Category: Newsworthy Notes

It is important that before you begin treatment related to Parkinson’s disease, you take a look at the temporomandibular joint (TMJ). In many of the patients we see at our office in Vienna, VA, we have found that there is a dislocation of the TMJ and this in turn puts pressure on the jaw joint which can precipitate movement disorders such as Parkinson’s.

It is generally believed that the mechanism of action for this is due to pressure on the bundles of nerve fibers that exist in the back portion of the jaw joint. In other words, when the jaw joint is compressed too much, the nerves in the joint become irritated and send aberrant signals to the brain, and this is what we believe may be a cause of movement disorders. This dislocation can often be confirmed with an MRI of the jaw joints. The MRI shows the cartilage in the joint and when this cartilage is displaced, it is believed that the nerve endings in the joint become compressed and irritated.

In our office we have found that by decompressing the jaw joints and relieving the pressure on the nerve endings in the joints, we often see relief from Parkinson’s symptoms. However, in order to make this determination, it is important to do a proper TMJ exam which includes a lengthy questionnaire and a complete head and neck exam along with x-rays. When all of this information is put together, we are able to determine if there is a TMJ problem and then treat accordingly. Many of the movement disorder patients are able to taper off the medications which cause lethargy, muscle stiffness, and a whole host of other problems. When the indicators are there for TMJ disorder, the treatment is often very successful.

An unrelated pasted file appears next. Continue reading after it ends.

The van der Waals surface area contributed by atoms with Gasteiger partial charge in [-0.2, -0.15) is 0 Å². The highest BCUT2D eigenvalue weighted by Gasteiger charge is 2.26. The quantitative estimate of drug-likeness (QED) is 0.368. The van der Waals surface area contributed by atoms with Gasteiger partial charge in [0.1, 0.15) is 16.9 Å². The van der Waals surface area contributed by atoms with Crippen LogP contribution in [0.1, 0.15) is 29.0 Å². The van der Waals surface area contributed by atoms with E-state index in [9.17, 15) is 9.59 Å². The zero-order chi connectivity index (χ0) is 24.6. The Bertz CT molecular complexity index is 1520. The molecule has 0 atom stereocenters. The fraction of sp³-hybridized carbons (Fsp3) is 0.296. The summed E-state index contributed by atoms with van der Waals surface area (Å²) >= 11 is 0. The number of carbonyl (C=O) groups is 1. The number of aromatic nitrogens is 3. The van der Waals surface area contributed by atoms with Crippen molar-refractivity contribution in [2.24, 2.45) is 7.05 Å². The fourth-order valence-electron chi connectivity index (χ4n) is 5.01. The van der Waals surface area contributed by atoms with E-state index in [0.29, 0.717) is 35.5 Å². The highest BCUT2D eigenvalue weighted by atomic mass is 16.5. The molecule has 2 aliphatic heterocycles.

Dr Jeffrey L. Brown joined forces with Dr. Brendan Stack in Vienna, Virginia. See their new Wellness Village page.

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Parkinson's Resource Organization
74785 Highway 111
Suite 208
Indian Wells, CA 92210

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Updated: August 16, 2017